Perseid Outburst at Westmeath Lookout

This year an outburst of Perseid meteors surprised skywatchers. The reliable meteor shower’s peak was predicted for the night of August 12/13. But persistent visual observers in North America were deluged with a startling Perseid shower outburst a day later, with reports of multiple meteors per minute and sometimes per second in the early hours of August 14. The shower radiant is high in a dark night sky in this composite image. It painstakingly registers the trails of 282 Perseids captured during the stunning outburst activity between 0650 UT (02:50am EDT) and 0900 UT (05:00am EDT) on August 14 from Westmeath Lookout, Ontario. Of course the annual Perseid meteor shower is associated with planet Earth’s passage through dusty debris from periodic comet 109P/Swift-Tuttle. The 2021 outburst could have been caused by an unanticipated encounter with the Perseid Filament, a denser ribbon of dust inside the broader debris zone. [via NASA] https://ift.tt/3zDvVv4

Harvest Moon Trail

Famed in festival, story, and song the best known full moon is the Harvest Moon. For northern hemisphere dwellers that’s a traditional name of the full moon nearest the September equinox. Seen from Saunderstown, Rhode Island, planet Earth, this Harvest Moon left a broad streak of warm hues as it rose through a twilight sky over the Newport Bridge. On September 20 its trail was captured in a single 22 minute exposure using a dense filter and a digital camera. Only two days later the September equinox marked a change of season and the beginning of autumn in the north. In fact, recognizing a season as the time between solstice and equinox, this Harvest Moon was the fourth full moon of the season, coming just before the astronomical end of northern summer. [via NASA] https://ift.tt/3zxbbVF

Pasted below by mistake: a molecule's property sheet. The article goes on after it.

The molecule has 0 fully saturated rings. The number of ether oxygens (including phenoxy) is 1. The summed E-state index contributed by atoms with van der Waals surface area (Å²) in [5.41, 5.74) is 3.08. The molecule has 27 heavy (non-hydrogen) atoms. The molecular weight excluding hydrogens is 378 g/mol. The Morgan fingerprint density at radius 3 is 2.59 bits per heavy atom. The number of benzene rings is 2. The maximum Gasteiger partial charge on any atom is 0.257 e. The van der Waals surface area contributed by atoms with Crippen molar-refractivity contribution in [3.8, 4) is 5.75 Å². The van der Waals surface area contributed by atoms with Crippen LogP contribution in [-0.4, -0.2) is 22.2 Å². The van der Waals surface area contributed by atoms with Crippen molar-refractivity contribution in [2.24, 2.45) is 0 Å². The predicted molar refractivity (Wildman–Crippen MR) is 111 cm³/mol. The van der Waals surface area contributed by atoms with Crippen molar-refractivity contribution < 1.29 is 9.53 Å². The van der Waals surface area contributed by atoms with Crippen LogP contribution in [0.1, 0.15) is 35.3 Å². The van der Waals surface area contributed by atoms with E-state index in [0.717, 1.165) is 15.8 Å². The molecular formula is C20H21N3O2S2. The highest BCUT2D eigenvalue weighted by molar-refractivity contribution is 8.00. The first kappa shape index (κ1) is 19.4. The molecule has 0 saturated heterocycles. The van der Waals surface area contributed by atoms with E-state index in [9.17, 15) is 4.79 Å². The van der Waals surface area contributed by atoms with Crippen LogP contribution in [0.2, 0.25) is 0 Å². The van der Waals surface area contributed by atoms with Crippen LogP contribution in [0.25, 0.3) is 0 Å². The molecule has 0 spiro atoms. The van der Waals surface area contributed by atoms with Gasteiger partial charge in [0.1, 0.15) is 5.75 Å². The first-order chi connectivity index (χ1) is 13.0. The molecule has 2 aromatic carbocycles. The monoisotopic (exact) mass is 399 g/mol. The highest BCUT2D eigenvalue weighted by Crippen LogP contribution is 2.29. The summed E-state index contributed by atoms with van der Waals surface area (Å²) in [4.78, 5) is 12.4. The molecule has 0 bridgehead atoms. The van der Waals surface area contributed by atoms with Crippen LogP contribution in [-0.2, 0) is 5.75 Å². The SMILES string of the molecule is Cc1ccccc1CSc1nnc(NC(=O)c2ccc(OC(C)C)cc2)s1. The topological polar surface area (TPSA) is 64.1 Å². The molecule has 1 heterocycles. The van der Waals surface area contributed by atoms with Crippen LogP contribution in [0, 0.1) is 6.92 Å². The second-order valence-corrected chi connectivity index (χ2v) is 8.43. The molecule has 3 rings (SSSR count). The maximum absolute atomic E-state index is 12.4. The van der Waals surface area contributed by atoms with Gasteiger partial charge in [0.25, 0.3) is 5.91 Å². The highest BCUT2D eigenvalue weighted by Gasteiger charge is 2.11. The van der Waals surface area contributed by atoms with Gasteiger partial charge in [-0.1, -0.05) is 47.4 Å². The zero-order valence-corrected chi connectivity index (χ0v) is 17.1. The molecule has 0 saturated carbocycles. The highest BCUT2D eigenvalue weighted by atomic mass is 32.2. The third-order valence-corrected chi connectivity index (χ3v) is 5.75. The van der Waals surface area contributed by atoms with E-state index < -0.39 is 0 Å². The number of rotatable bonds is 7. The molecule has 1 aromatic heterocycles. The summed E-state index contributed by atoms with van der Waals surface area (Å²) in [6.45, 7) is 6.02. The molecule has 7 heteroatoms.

Equinox on a Spinning Earth

When does the line between night and day become vertical? Today. Today is an equinox on planet Earth, a time of year when day and night are most nearly equal. At an equinox, the Earth’s terminator — the dividing line between day and night — becomes vertical and connects the north and south poles. The featured time-lapse video demonstrates this by displaying an entire year on planet Earth in twelve seconds. From geosynchronous orbit, the Meteosat 9 satellite recorded these infrared images of the Earth every day at the same local time. The video started at the September 2010 equinox with the terminator line being vertical. As the Earth revolved around the Sun, the terminator was seen to tilt in a way that provides less daily sunlight to the northern hemisphere, causing winter in the north. As the year progressed, the March 2011 equinox arrived halfway through the video, followed by the terminator tilting the other way, causing winter in the southern hemisphere — and summer in the north. The captured year ends again with the September equinox, concluding another of billions of trips the Earth has taken — and will take — around the Sun. [via NASA] https://ift.tt/3CBp332

Sun Spot Hill